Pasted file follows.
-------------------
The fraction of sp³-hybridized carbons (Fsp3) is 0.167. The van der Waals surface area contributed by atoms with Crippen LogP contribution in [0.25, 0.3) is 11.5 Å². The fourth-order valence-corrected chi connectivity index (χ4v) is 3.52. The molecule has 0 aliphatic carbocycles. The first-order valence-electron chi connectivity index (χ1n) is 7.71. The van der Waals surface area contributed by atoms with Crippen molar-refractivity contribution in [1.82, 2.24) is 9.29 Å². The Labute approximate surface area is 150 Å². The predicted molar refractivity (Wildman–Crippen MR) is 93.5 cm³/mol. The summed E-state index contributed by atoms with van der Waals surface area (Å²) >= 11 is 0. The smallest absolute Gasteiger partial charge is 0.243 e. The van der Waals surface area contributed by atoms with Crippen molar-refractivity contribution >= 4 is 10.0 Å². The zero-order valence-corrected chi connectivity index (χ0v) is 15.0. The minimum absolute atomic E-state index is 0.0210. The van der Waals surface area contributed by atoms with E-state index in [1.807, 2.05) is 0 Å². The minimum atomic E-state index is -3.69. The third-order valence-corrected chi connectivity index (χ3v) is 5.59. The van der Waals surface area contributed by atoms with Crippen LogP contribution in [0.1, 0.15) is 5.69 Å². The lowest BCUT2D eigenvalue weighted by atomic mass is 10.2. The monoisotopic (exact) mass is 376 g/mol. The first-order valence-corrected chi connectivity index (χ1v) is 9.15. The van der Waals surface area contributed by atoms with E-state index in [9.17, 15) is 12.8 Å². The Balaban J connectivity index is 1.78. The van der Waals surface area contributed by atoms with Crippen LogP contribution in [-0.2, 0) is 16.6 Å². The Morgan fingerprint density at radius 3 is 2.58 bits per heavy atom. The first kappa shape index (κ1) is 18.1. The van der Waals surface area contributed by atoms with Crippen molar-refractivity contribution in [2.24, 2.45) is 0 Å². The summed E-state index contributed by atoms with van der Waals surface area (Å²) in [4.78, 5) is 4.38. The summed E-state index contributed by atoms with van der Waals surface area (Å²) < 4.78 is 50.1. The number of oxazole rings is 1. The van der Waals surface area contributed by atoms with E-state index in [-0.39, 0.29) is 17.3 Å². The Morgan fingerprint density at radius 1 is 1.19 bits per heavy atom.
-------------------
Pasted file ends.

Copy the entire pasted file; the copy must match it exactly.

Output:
The fraction of sp³-hybridized carbons (Fsp3) is 0.167. The van der Waals surface area contributed by atoms with Crippen LogP contribution in [0.25, 0.3) is 11.5 Å². The fourth-order valence-corrected chi connectivity index (χ4v) is 3.52. The molecule has 0 aliphatic carbocycles. The first-order valence-electron chi connectivity index (χ1n) is 7.71. The van der Waals surface area contributed by atoms with Crippen molar-refractivity contribution in [1.82, 2.24) is 9.29 Å². The Labute approximate surface area is 150 Å². The predicted molar refractivity (Wildman–Crippen MR) is 93.5 cm³/mol. The summed E-state index contributed by atoms with van der Waals surface area (Å²) >= 11 is 0. The smallest absolute Gasteiger partial charge is 0.243 e. The van der Waals surface area contributed by atoms with Crippen molar-refractivity contribution >= 4 is 10.0 Å². The zero-order valence-corrected chi connectivity index (χ0v) is 15.0. The minimum absolute atomic E-state index is 0.0210. The van der Waals surface area contributed by atoms with E-state index in [1.807, 2.05) is 0 Å². The minimum atomic E-state index is -3.69. The third-order valence-corrected chi connectivity index (χ3v) is 5.59. The van der Waals surface area contributed by atoms with Crippen LogP contribution in [0.1, 0.15) is 5.69 Å². The lowest BCUT2D eigenvalue weighted by atomic mass is 10.2. The monoisotopic (exact) mass is 376 g/mol. The first-order valence-corrected chi connectivity index (χ1v) is 9.15. The van der Waals surface area contributed by atoms with E-state index in [9.17, 15) is 12.8 Å². The Balaban J connectivity index is 1.78. The van der Waals surface area contributed by atoms with Crippen LogP contribution in [-0.2, 0) is 16.6 Å². The Morgan fingerprint density at radius 3 is 2.58 bits per heavy atom. The first kappa shape index (κ1) is 18.1. The van der Waals surface area contributed by atoms with Crippen molar-refractivity contribution in [2.24, 2.45) is 0 Å². The summed E-state index contributed by atoms with van der Waals surface area (Å²) in [4.78, 5) is 4.38. The summed E-state index contributed by atoms with van der Waals surface area (Å²) < 4.78 is 50.1. The number of oxazole rings is 1. The van der Waals surface area contributed by atoms with E-state index in [-0.39, 0.29) is 17.3 Å². The Morgan fingerprint density at radius 1 is 1.19 bits per heavy atom.